Unlike trainee doctors, however, software does need to sweat over textbooks, said Nunez, because the algorithms are simply looking for correlations. “That’s one of the coolest parts of AI and one of the most interesting,” Nunez said.

Nunez said that BC Cancer has no immediate plans to integrate his simple “survival predictor” into care and that more validation is required.

Although the Canadian team has not yet compared the performance of their model to that of humans, US researchers showed last year that AI can outperform oncologists — at least for 3-month survival in certain cancers.

A team at the City of Hope, Duarte, California, last year published a study in JAMA Network Open that showed their machine-learning model was 60% accurate at predicting 3-month mortality in patients with metastatic solid tumors overall versus 35% in the case of oncologists (P < .001).

However, this did not apply to all cancers: oncologists were just as good as AI at predicting 3-month survival for genitourinary, lung, and rare cancers in this study.

City of Hope has now embedded “mortality modeling” into its electronic medical records (EMR). The intention, said first author Finly Zachariah, MD, an associate clinical professor in the Department of Supportive Care Medicine, Duarte, California, is to ensure that the right conversations are happening at this critical time.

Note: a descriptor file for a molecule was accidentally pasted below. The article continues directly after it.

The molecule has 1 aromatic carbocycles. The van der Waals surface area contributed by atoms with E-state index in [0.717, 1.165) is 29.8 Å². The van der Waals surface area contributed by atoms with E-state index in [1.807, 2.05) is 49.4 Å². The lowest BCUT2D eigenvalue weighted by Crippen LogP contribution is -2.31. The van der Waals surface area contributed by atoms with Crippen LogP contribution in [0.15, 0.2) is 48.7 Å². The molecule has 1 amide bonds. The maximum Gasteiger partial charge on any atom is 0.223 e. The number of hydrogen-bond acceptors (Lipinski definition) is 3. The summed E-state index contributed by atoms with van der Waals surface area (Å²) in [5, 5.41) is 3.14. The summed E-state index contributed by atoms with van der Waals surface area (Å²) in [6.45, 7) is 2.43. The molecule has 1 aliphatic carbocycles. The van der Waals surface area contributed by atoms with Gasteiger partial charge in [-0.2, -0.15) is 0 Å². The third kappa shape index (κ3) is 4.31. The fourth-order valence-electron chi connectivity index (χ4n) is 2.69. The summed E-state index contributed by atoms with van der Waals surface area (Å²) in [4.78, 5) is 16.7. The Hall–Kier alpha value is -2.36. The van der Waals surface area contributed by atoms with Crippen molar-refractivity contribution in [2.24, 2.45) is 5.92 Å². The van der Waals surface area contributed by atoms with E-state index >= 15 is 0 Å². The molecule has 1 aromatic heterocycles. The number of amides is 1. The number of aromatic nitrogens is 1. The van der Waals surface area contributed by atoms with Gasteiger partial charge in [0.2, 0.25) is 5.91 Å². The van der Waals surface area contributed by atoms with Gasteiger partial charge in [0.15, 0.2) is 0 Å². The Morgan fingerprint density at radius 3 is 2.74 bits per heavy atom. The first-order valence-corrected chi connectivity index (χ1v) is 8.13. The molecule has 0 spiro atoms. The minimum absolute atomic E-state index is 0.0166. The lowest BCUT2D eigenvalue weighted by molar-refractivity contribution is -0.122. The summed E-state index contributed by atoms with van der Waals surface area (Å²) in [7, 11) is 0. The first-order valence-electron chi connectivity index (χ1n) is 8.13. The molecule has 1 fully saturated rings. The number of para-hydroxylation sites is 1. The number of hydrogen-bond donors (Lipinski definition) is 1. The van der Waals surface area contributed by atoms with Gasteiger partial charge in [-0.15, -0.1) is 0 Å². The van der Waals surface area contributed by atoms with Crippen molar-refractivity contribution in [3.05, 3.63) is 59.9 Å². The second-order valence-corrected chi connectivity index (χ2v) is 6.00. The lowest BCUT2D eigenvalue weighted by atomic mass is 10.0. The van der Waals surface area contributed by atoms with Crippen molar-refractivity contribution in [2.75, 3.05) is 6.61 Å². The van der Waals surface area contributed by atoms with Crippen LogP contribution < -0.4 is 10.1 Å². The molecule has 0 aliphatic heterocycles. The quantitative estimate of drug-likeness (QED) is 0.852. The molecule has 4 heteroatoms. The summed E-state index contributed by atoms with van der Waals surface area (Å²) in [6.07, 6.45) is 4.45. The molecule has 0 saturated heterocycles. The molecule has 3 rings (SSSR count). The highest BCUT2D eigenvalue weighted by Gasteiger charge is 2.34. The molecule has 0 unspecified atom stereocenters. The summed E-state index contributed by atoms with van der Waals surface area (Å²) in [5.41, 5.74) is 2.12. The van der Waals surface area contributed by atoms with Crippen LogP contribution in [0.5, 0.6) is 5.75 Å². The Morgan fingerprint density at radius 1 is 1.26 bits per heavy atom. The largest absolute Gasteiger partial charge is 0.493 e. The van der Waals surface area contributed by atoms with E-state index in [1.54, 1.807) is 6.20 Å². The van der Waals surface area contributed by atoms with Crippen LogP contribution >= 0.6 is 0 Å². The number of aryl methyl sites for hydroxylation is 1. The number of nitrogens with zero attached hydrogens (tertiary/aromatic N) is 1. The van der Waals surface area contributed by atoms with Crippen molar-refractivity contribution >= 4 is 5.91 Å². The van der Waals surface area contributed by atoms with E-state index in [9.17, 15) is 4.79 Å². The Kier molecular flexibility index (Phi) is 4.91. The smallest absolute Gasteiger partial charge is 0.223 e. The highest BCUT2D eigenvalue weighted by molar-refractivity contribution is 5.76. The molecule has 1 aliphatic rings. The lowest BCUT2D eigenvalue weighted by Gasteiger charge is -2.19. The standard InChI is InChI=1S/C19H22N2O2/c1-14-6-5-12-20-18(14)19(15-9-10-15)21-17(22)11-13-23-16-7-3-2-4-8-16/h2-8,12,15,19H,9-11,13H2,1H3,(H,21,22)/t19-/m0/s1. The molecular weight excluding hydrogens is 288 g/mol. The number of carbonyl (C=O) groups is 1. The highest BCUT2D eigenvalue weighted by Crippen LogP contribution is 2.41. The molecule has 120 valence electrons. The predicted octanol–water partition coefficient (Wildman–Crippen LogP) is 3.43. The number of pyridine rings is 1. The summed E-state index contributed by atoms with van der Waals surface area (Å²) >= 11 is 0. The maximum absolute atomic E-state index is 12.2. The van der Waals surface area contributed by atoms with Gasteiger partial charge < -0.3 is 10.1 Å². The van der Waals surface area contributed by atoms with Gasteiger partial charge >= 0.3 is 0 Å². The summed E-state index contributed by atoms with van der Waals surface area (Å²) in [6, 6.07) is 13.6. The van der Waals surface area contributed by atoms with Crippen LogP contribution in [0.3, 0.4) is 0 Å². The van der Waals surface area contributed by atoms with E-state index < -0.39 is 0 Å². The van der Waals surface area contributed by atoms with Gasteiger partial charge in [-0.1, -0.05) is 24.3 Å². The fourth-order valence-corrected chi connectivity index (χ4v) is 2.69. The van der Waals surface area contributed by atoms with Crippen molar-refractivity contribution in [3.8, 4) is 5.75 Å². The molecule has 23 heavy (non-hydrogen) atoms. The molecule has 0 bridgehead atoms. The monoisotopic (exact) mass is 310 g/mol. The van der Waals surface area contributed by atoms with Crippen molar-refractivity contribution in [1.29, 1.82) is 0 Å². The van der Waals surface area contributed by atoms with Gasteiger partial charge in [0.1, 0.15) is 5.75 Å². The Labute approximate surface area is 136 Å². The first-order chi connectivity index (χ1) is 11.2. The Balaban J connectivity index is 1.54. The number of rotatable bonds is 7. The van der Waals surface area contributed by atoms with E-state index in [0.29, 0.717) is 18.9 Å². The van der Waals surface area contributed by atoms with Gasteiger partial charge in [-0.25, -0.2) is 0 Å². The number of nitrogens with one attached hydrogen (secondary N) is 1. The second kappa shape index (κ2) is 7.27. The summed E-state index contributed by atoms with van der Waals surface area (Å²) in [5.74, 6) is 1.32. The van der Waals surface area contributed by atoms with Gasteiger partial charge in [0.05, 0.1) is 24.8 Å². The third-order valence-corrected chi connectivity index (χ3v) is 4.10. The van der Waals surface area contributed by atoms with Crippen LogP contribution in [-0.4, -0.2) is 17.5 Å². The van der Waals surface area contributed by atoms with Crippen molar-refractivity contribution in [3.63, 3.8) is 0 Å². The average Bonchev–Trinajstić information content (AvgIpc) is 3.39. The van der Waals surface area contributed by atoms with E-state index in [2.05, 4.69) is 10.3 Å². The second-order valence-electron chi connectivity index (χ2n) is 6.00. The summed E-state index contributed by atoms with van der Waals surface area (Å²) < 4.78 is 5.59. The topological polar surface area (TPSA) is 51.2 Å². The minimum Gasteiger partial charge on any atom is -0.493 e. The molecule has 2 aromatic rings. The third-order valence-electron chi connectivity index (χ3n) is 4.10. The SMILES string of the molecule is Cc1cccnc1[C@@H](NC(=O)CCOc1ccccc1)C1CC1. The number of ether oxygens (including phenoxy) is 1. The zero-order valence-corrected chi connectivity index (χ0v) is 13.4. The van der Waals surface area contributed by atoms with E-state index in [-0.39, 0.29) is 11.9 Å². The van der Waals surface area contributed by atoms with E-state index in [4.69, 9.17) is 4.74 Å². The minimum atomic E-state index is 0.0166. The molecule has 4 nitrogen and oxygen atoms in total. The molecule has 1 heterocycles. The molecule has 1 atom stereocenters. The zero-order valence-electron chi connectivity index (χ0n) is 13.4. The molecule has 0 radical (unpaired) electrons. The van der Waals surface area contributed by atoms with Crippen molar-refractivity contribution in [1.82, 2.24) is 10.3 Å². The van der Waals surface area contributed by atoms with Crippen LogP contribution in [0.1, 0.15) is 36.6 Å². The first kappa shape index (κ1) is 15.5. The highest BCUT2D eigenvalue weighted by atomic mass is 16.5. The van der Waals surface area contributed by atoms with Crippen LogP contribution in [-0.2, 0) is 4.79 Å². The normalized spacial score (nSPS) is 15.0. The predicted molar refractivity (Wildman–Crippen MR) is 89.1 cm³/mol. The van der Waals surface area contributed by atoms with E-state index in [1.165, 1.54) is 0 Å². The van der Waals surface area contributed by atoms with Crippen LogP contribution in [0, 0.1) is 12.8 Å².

“If there’s a time that we want to know the patient’s preferences, values, and priorities – that would be now,” said Zachariah.

The Californian software doesn’t generate an actual survival prediction, according to Cameron Carlin, the data science manager at City of Hope.

“We are not directly propagating the model’s prediction of likelihood of mortality,” Carlin said. “We are using this to trigger workflows associated with goals of care.”

The City of Hope tool might, for example, remind alert social workers that the patient lacks an advance directive. It also acts as a partner to the oncologist.

Zachariah explained: “If a clinician is in the chart for a patient in the hospital, they get an alert showing them the top six reasons why the model predicted in a given way, and can decide whether they agree and if they should have a discussion with the patient/family.” They would also be prompted, for example, to involve clinical social work or palliative care, Zachariah said.

Nunez agrees that AI is a partner, not a substitute, for the oncologist.

“I don’t think it’s going to replace anybody’s decision, [and] I don’t think it’s going to be used to determine it,” said Nunez. “But one more data point might be helpful for both patients and oncologists…to [have] a more objective entity telling you that time is limited. It will be helpful to move that conversation forward, for people to really understand their current situation.”

JAMA Netw Open. 2023;6:e230813. Full text

Nunez has reported receiving funding for the study from the Pfizer Innovation Fund through the BC Cancer Foundation. Zachariah reported no relevant financial relationships when the study was published. He currently owns a start-up company that is developing machine-learning software.